Separate from the final report, The Carter Center recently conducted a review of decisions from the High Court and the Court of Appeals on challenges to the results of the 2017 elections.
The Center found that lower courts have inconsistently applied the legal reasoning in the Supreme Court’s Sept. 1 decision to annul the Aug. 8, 2017, presidential election. This is especially true when considering whether alleged irregularities were “substantial” enough to warrant the annulling of an election without consideration of the results.
The inconsistent application of the Supreme Court’s ruling threatens to create a situation where the threshold for annulling elections in Kenya is so low that the will of the people as expressed through the ballots cast could become a secondary consideration.
As of this month, there are 14 election petitions pending before the Supreme Court. The resolution of these cases may bring some clarity and consistency to the interpretation of the Elections Act (specifically, Article 83) and the Supreme Court ruling that pertain to the annulation of election results.
Following the election, the Center recommended that parliament amend the election law to clarify that election results should only be annulled when irregularities are of a sufficient magnitude to affect the outcome. The Supreme Court addressed this issue in its recent rulings and indicated that such a step would require a constitutional amendment. The Kenyan government should give this option serious consideration to bring its dispute-resolution framework into alignment with best practices across the continent.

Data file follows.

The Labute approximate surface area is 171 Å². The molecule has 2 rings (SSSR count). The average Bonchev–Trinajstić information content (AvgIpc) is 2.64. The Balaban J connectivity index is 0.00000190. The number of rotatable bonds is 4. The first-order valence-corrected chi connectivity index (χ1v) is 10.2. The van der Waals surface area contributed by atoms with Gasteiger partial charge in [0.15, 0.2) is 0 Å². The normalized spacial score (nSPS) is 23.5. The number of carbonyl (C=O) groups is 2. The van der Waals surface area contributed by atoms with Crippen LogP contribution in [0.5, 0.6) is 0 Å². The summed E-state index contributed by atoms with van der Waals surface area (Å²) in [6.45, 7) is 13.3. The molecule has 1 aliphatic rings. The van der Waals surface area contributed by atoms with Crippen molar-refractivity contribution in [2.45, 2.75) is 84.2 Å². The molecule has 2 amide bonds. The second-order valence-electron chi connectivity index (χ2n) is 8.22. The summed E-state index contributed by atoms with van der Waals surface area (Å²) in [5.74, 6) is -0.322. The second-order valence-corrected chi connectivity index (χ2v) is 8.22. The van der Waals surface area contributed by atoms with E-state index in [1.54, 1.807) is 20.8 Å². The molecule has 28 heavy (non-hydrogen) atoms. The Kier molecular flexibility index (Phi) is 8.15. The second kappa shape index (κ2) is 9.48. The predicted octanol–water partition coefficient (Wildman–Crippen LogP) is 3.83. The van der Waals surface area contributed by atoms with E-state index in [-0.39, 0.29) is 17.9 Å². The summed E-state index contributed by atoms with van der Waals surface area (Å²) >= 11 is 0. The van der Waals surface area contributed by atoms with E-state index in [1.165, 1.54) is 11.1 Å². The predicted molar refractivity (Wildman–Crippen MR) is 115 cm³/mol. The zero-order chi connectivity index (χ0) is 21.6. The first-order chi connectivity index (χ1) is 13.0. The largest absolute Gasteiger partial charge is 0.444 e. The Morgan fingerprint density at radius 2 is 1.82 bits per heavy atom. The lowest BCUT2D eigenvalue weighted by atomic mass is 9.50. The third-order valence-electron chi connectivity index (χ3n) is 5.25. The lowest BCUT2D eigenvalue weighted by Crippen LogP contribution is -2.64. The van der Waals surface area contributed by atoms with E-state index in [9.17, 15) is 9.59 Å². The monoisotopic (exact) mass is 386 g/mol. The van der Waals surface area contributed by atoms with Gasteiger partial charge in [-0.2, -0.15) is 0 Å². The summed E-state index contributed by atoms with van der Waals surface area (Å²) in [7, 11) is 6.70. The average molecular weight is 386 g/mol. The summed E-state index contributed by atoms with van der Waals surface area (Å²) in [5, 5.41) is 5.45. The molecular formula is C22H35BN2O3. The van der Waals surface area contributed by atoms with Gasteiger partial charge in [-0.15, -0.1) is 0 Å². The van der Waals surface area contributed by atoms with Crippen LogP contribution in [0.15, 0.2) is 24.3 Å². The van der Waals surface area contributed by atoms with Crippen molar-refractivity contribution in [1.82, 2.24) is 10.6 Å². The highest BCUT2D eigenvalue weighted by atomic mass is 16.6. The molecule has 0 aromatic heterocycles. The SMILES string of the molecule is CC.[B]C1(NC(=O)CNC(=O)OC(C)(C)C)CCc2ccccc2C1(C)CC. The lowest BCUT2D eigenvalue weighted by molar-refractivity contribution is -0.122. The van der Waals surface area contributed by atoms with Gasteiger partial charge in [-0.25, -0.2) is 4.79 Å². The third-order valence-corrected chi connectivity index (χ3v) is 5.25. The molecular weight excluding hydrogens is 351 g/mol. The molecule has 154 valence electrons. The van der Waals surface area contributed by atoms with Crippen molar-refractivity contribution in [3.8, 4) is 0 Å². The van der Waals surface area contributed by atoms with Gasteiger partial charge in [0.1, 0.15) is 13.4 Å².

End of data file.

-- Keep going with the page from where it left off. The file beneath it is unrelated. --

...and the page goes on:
The Carter Center in Kenya: The Center’s final election report is based on the reporting of Carter Center experts and long-term observers on the ground from April through November 2017. The Carter Center team monitored key parts of the electoral process, including the party primaries and candidate nominations, voter verification, campaigning, electoral preparations, and electoral dispute resolution. The core team of experts was joined by a large group of short-term observers to monitor voting, counting, and tallying in the days surrounding the Aug. 8 election. Because the Oct. 26 rerun election was marked by increased insecurity, an uncertain political environment, and an opposition boycott, the Center deployed a smaller, limited observation mission, which did not cover all areas of the country. The Center also deployed experts from February to August 2018 to discuss information and communications technology, legal reform, and women and youth participation recommendations with electoral stakeholders. The Center assessed the court decisions on electoral petitions challenging the results in down-ballot races and women and youth participation in the 2017 elections. Reports with findings and recommendations on these issues are forthcoming.